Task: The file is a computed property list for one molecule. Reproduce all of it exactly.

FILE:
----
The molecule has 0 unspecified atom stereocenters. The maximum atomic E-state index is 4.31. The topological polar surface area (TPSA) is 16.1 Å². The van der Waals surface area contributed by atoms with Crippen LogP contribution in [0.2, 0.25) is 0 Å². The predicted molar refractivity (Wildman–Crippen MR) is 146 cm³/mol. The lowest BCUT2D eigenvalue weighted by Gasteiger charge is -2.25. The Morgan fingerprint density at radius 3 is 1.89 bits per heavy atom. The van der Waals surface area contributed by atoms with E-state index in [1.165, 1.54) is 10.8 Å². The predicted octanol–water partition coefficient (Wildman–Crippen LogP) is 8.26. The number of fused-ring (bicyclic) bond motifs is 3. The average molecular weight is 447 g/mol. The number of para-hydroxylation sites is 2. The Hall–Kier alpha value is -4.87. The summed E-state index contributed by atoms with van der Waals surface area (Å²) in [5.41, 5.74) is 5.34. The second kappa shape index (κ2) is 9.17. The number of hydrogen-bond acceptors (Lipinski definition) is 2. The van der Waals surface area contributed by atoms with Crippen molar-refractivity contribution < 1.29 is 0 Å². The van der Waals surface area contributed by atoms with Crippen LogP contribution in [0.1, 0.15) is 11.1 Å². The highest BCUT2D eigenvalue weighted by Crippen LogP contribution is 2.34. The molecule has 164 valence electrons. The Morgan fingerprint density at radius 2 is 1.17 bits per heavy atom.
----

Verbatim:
The molecule has 0 unspecified atom stereocenters. The maximum atomic E-state index is 4.31. The topological polar surface area (TPSA) is 16.1 Å². The van der Waals surface area contributed by atoms with Crippen LogP contribution in [0.2, 0.25) is 0 Å². The predicted molar refractivity (Wildman–Crippen MR) is 146 cm³/mol. The lowest BCUT2D eigenvalue weighted by Gasteiger charge is -2.25. The Morgan fingerprint density at radius 3 is 1.89 bits per heavy atom. The van der Waals surface area contributed by atoms with E-state index in [1.165, 1.54) is 10.8 Å². The predicted octanol–water partition coefficient (Wildman–Crippen LogP) is 8.26. The number of fused-ring (bicyclic) bond motifs is 3. The average molecular weight is 447 g/mol. The number of para-hydroxylation sites is 2. The Hall–Kier alpha value is -4.87. The summed E-state index contributed by atoms with van der Waals surface area (Å²) in [5.41, 5.74) is 5.34. The second kappa shape index (κ2) is 9.17. The number of hydrogen-bond acceptors (Lipinski definition) is 2. The van der Waals surface area contributed by atoms with Crippen molar-refractivity contribution < 1.29 is 0 Å². The van der Waals surface area contributed by atoms with Crippen LogP contribution in [0.1, 0.15) is 11.1 Å². The highest BCUT2D eigenvalue weighted by Crippen LogP contribution is 2.34. The molecule has 164 valence electrons. The Morgan fingerprint density at radius 2 is 1.17 bits per heavy atom.